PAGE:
Is the trade deficit with South Korea a concern for Vietnam?

Last update 16:00 | 09/08/2017

VietNamNet Bridge – Economists have said that the increased trade deficit with South Korea is not expected to lead to changes in Vietnam’s economic structure.

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China remains Vietnam’s biggest supplier of goods, but South Korea has the highest growth rate of exports to Vietnam. In the first six months of the year, Vietnam imported $22.5 billion worth of products from South Korea, an increase of 51.2 percent over the same period last year.

Nguyen Thi Ngoc Linh, secretary general of VEXA (Vietnam Exporters’ Association), commented on Tuoi Tre that while the volume of goods Vietnam exports to SK has increased modestly, the imports have risen sharply.

Bui Trinh, an economist, commenting about the ‘import wave from SK’, noted that the structure of the imports remains unchanged. The only change is that Vietnam now imports more products from South Korea instead of China.

China remains Vietnam’s biggest supplier of goods, but South Korea has the highest growth rate of exports to Vietnam. In the first six months of the year, Vietnam imported $22.5 billion worth of products from South Korea, an increase of 51.2 percent over the same period last year.

“The figures show the changes in Vietnam’s import partners – Vietnam has shifted to importing more from South Korea instead of China – but they don’t mean changes in economic structure,” he said, adding that the imports are still mostly machines, equipment and input materials that serve domestic production.

Some experts think that Vietnam would rather have a trade deficit with SK than with China, Thailand and Malaysia, because South Korea is a member of OECD countries and its products have better quality.

Consumer imports just accounted for 8 percent of the import turnover from the country. However, analysts pointed out that the figure is also on the rise, and this is worrying because the increased supply of money may lead to high inflation and bad debts.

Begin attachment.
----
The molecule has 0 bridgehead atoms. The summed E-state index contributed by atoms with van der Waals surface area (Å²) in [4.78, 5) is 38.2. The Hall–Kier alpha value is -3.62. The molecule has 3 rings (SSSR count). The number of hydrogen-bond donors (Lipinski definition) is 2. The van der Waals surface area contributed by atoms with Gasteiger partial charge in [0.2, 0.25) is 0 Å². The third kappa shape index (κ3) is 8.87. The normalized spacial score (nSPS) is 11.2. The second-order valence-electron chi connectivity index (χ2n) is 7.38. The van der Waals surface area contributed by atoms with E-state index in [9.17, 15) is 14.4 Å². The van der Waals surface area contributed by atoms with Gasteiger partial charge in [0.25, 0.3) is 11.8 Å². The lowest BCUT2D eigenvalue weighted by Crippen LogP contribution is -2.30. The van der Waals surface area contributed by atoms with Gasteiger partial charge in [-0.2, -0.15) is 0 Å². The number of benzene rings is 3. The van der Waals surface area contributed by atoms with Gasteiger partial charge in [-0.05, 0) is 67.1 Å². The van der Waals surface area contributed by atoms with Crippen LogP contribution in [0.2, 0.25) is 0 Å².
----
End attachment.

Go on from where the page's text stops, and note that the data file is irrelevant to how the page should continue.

As money doesn’t go to production, but to consumer goods, it will only help the GDP in the short term, and won’t contribute to sustainable economic development.

Dinh Trong Thinh from the Finance Academy said the imports are input materials for domestic production or consumer goods. When trade deficit occurs, the income in foreign currencies is not high enough to cover payments for imports.

However, the high import turnover is unavoidable. Since the domestic support industries remain weak, South Korea-invested enterprises have to import input materials from their home country, rather than look to domestic supply sources.

Samsung, for example, exported $40 billion worth of products last year. It had to import a big volume of input materials, which contributed to Vietnam’s high trade deficit with South Korea.

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This entry was posted in Economics - Kinh tế, Import - Nhập khẩu, South Korea - vietnam relationship and tagged , , by Trần Đình Hoành. Bookmark the permalink.

About Trần Đình Hoành

I am an attorney in the Washington DC area, with a Doctor of Law in the US, attended the master program at the National School of Administration of Việt Nam, and graduated from Sài Gòn University Law School. I aso studied philosophy at the School of Letters in Sài Gòn. I have worked as an anti-trust attorney for Federal Trade Commission and a litigator for a fortune-100 telecom company in Washington DC. I have taught law courses for legal professionals in Việt Nam and still counsel VN government agencies on legal matters. I have founded and managed businesses for me and my family, both law and non-law. I have published many articles on national newspapers and radio stations in Việt Nam. In 1989 I was one of the founding members of US-VN Trade Council, working to re-establish US-VN relationship. Since the early 90's, I have established and managed VNFORUM and VNBIZ forum on VN-related matters; these forums are the subject of a PhD thesis by Dr. Caroline Valverde at UC-Berkeley and her book Transnationalizing Viet Nam. I translate poetry and my translation of "A Request at Đồng Lộc Cemetery" is now engraved on a stone memorial at Đồng Lộc National Shrine in VN. I study and teach the Bible and Buddhism. In 2009 I founded and still manage dotchuoinon.com on positive thinking and two other blogs on Buddhism. In 2015 a group of friends and I founded website CVD - Conversations on Vietnam Development (cvdvn.net). I study the art of leadership with many friends who are religious, business and government leaders from many countries. In October 2011 Phu Nu Publishing House in Hanoi published my book "Positive Thinking to Change Your Life", in Vietnamese (TƯ DUY TÍCH CỰC Thay Đổi Cuộc Sống). In December 2013 Phu Nu Publishing House published my book "10 Core Values for Success". I practice Jiu Jitsu and Tai Chi for health, and play guitar as a hobby, usually accompanying my wife Trần Lê Túy Phượng, aka singer Linh Phượng.

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